It was nearly 10 o’clock at night when the policeman strolled up the avenue. Chilly gusts of wind and showers of rain had emptied the streets.

 He made sure that doors were locked, and swung his club as he walked along. Now and then he turned to look down side streets with his watchful eyes. With his powerful build he was a fine protector of the peace. The area was one that closed early. Only a couple of cigar stores and all-night restaurants were open. Most of the doors belonged to business places and had closed long ago.

 Halfway down one of the blocks, the policeman slowed his walk. Inn the doorway of a darkened clothes shop he saw a man. The man leaned against the door with an unlit cigar in his mouth. As the policeman walked up to him the man spoke quickly.

 “It’s all right officer,” he said, “I’m just waiting for a friend. It’s an appointment we made twenty years ago. That sounds a little funny to you, doesn’t it? Well, Id like to explain everything. About twenty years ago this clothes shop used to be a restaurant – ‘Big Joe’ Brady’s restaurant.”

 “It was until five years ago,” said the policeman.

 The man in the doorway struck a match and lit his cigar. The light showed a pale, square-jawed face, with intense eyes. He had a little white scar near his right eyebrow. His tie clip was a large diamond.

 “Twenty years ago tonight,” said the man, “I dined here at ‘Big Joe’ Brady’s with Jimmy Wells, my best friend, and the finest man in the world. We both grew up here in New York, and we were like brothers. I was eighteen and Jimmy was twenty. The next morning I was going out West to make my fortune. But Jimmy wouldn’t come. He thought New York was the only place in the world. Well, we agreed that night to meet here again in exactly twenty years, no matter what we were doing, or how far we had to come. We thought that in twenty years each of us would have chosen our way in life, and made our fortunes, whatever they would be.”

 “It sounds pretty interesting,” said the policeman. “But it seems too long between meetings to me. Haven’t you contacted your friend since you left?”

 “Well, yes, we wrote letters for a while. But after a year or two we lost contact. You see, the West is a big place, and I moved around a lot. But I know Jimmy will meet me here if he’s alive. He was always the most honest and loyal guy in the world. He’ll never forget. I came a thousand miles to stand here tonight. And it will be worth it if Jimmy turns up.”

 The waiting man looked at his watch. It was set with small diamonds.

 “Three minutes to ten,” he said. “It was exactly ten o’clock when we parted at the restaurant door.”

 “You made a lot of money in the West, didn’t you?” said the policeman.

 “Absolutely! I’ll be happy if Jimmy has done half as well as me. He was a great guy, but a little bit slow and careful. I had to compete with the toughest people to make my fortune. A man gets in a routine in New York. If Jimmy had come out West with me he would have learnt a lot.”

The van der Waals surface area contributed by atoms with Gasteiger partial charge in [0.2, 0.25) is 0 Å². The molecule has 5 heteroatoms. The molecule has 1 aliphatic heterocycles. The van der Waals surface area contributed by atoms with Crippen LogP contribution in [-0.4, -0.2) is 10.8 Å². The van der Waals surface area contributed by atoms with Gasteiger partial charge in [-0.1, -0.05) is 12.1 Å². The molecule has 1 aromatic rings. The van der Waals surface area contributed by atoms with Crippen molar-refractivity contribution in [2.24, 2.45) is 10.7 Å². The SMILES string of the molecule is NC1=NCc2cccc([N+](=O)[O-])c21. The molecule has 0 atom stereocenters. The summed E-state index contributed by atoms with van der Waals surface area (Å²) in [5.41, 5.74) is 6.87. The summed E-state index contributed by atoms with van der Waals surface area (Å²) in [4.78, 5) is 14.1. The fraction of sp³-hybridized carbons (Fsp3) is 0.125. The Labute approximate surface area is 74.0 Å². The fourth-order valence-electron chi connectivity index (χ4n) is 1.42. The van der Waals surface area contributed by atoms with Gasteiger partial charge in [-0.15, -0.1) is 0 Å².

The policeman swung his club around and started to walk away.

 “Gook luck. How long will you wait?”

 “I’ll wait half an hour at least. If Jimmy’s alive on earth he’ll be here. Goodbye, officer.”

 “Goodnight, sir,” said the policeman, continuing his patrol, checking doors as he walked.

 There was now steady, cold drizzle falling. The wind was blowing harder. The few people our walking hurried past silently, with their coat collars turned up, and their hands in their pockets. And in the darkened door of the clothes shop the man who had come a thousand miles to keep a twenty year appointment, smoked a cigar and waited.

 For about twenty minutes he waited. And then a tall man in an overcoat, with the collar turned up to his ears, hurried across the road. He went straight to the waiting man.

 “Is that you, Bob?” he asked, uncertainly.

 “Is that you, Jimmy Wells?” cried the man in the door.

 “My god!” exclaimed the new arrival, taking both the other’s hands in his. “It’s you, Bob! I knew I’d find you here. Well, well, well! Twenty years! It’s a long time, the restaurant’s gone, Bob. I wish we could have had another meal there. What happened to you in the West?”

 “It was great. I got everything I wanted. You’ve changed, Jimmy. You’ve got taller.”

 “Oh! I kept growing after I was twenty.”

 “Are you doing well in New York, Jimmy?”

 “I’m doing pretty well. I have a position in a city department. Come on, Bob, we’ll go to a place I know, and have a good long talk.”

 The two men walked up the street, arm in arm. The man from the West started to tell his story. The other, hidden in his overcoat and hat, listened with interest.

 At the corner stood a cigar shop, bright with electric lights. They both turned to look at the other’s face.

 The man from the West stopped suddenly, and pulled away his arm.

 “You’re not Jimmy Wells,” he said. “Twenty years is a long time, but it doesn’t change a man’s eye color.”

 “It sometimes changes a good man into a bad one,” said the tall man. “You’re under arrest, ‘Silky’ Bob. The Chicago department warned us that you might be coming here. Now, before we go to the station here’s a note I was asked to had you. You may read it here, in the light. It’s from Officer Wells.”

 The man from the West unfolded the little piece of paper. His hand was steady when he began to read, but it trembled a little when he finished. The note was very short.

 Bob: I was there right on time. When you struck the match to light your cigar I saw it was the face of the man wanted in Chicago. Somehow I couldn’t arrest you. So I got someone else to do the job.


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